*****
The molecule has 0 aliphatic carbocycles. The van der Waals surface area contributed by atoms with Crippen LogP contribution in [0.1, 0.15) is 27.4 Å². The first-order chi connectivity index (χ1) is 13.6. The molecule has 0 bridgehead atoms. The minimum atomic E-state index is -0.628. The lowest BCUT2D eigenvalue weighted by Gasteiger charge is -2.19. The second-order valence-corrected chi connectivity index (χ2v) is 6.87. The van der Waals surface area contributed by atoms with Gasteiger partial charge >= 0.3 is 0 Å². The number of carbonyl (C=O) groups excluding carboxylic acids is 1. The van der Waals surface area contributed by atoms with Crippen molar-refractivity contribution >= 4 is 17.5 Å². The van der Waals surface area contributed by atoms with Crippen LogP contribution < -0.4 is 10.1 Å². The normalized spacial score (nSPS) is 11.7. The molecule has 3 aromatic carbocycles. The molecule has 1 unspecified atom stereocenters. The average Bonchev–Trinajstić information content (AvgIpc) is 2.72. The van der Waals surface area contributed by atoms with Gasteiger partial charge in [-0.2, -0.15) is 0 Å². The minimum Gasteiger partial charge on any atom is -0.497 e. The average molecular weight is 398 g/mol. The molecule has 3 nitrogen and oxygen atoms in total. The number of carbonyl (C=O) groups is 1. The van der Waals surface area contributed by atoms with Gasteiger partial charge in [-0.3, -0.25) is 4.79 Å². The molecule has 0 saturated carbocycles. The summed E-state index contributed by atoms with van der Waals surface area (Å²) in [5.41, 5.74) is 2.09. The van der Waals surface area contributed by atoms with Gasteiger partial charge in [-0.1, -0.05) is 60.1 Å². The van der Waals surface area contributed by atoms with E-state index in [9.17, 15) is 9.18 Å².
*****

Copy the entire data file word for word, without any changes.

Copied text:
The molecule has 0 aliphatic carbocycles. The van der Waals surface area contributed by atoms with Crippen LogP contribution in [0.1, 0.15) is 27.4 Å². The first-order chi connectivity index (χ1) is 13.6. The molecule has 0 bridgehead atoms. The minimum atomic E-state index is -0.628. The lowest BCUT2D eigenvalue weighted by Gasteiger charge is -2.19. The second-order valence-corrected chi connectivity index (χ2v) is 6.87. The van der Waals surface area contributed by atoms with Gasteiger partial charge >= 0.3 is 0 Å². The number of carbonyl (C=O) groups excluding carboxylic acids is 1. The van der Waals surface area contributed by atoms with Crippen molar-refractivity contribution >= 4 is 17.5 Å². The van der Waals surface area contributed by atoms with Crippen LogP contribution < -0.4 is 10.1 Å². The normalized spacial score (nSPS) is 11.7. The molecule has 3 aromatic carbocycles. The molecule has 1 unspecified atom stereocenters. The average Bonchev–Trinajstić information content (AvgIpc) is 2.72. The van der Waals surface area contributed by atoms with Gasteiger partial charge in [-0.2, -0.15) is 0 Å². The minimum Gasteiger partial charge on any atom is -0.497 e. The average molecular weight is 398 g/mol. The molecule has 3 nitrogen and oxygen atoms in total. The number of carbonyl (C=O) groups is 1. The van der Waals surface area contributed by atoms with Gasteiger partial charge in [-0.3, -0.25) is 4.79 Å². The molecule has 0 saturated carbocycles. The summed E-state index contributed by atoms with van der Waals surface area (Å²) in [5.41, 5.74) is 2.09. The van der Waals surface area contributed by atoms with Gasteiger partial charge in [-0.1, -0.05) is 60.1 Å². The van der Waals surface area contributed by atoms with E-state index in [9.17, 15) is 9.18 Å².